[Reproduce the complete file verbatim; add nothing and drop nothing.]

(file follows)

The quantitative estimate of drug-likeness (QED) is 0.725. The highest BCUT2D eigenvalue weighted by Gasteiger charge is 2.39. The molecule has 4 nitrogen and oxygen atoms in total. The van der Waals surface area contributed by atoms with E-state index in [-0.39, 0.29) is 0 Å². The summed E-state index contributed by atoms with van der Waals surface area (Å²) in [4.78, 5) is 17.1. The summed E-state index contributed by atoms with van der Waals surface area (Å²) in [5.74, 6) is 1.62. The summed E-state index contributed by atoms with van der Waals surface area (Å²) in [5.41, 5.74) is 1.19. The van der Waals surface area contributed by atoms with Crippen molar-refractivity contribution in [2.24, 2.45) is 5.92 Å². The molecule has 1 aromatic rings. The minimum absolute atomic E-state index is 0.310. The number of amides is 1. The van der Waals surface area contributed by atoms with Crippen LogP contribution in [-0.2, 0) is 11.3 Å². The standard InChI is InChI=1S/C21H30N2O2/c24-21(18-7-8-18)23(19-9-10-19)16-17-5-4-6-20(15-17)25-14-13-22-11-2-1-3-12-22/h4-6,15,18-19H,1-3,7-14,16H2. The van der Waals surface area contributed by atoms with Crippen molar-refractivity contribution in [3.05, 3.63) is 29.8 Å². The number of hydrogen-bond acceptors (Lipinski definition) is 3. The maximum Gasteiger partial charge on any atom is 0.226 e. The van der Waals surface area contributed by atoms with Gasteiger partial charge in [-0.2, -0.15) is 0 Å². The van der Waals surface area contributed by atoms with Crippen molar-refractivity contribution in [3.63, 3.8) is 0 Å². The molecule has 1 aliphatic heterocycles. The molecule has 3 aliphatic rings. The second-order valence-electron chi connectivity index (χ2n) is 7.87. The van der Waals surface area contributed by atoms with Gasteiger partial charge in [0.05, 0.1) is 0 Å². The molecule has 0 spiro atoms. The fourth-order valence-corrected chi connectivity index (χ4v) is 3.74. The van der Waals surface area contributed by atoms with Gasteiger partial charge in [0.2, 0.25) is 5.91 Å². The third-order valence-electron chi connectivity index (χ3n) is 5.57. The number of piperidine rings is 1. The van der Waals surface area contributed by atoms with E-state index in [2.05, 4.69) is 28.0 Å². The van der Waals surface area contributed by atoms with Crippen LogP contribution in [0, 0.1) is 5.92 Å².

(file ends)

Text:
The quantitative estimate of drug-likeness (QED) is 0.725. The highest BCUT2D eigenvalue weighted by Gasteiger charge is 2.39. The molecule has 4 nitrogen and oxygen atoms in total. The van der Waals surface area contributed by atoms with E-state index in [-0.39, 0.29) is 0 Å². The summed E-state index contributed by atoms with van der Waals surface area (Å²) in [4.78, 5) is 17.1. The summed E-state index contributed by atoms with van der Waals surface area (Å²) in [5.74, 6) is 1.62. The summed E-state index contributed by atoms with van der Waals surface area (Å²) in [5.41, 5.74) is 1.19. The van der Waals surface area contributed by atoms with Crippen molar-refractivity contribution in [2.24, 2.45) is 5.92 Å². The molecule has 1 aromatic rings. The minimum absolute atomic E-state index is 0.310. The number of amides is 1. The van der Waals surface area contributed by atoms with Crippen LogP contribution in [-0.2, 0) is 11.3 Å². The standard InChI is InChI=1S/C21H30N2O2/c24-21(18-7-8-18)23(19-9-10-19)16-17-5-4-6-20(15-17)25-14-13-22-11-2-1-3-12-22/h4-6,15,18-19H,1-3,7-14,16H2. The van der Waals surface area contributed by atoms with Crippen molar-refractivity contribution in [3.05, 3.63) is 29.8 Å². The number of hydrogen-bond acceptors (Lipinski definition) is 3. The maximum Gasteiger partial charge on any atom is 0.226 e. The van der Waals surface area contributed by atoms with Gasteiger partial charge in [-0.2, -0.15) is 0 Å². The van der Waals surface area contributed by atoms with Crippen molar-refractivity contribution in [3.63, 3.8) is 0 Å². The molecule has 1 aliphatic heterocycles. The molecule has 3 aliphatic rings. The second-order valence-electron chi connectivity index (χ2n) is 7.87. The van der Waals surface area contributed by atoms with Gasteiger partial charge in [0.05, 0.1) is 0 Å². The molecule has 0 spiro atoms. The fourth-order valence-corrected chi connectivity index (χ4v) is 3.74. The van der Waals surface area contributed by atoms with Gasteiger partial charge in [0.2, 0.25) is 5.91 Å². The third-order valence-electron chi connectivity index (χ3n) is 5.57. The number of piperidine rings is 1. The van der Waals surface area contributed by atoms with E-state index in [2.05, 4.69) is 28.0 Å². The van der Waals surface area contributed by atoms with Crippen LogP contribution in [0, 0.1) is 5.92 Å².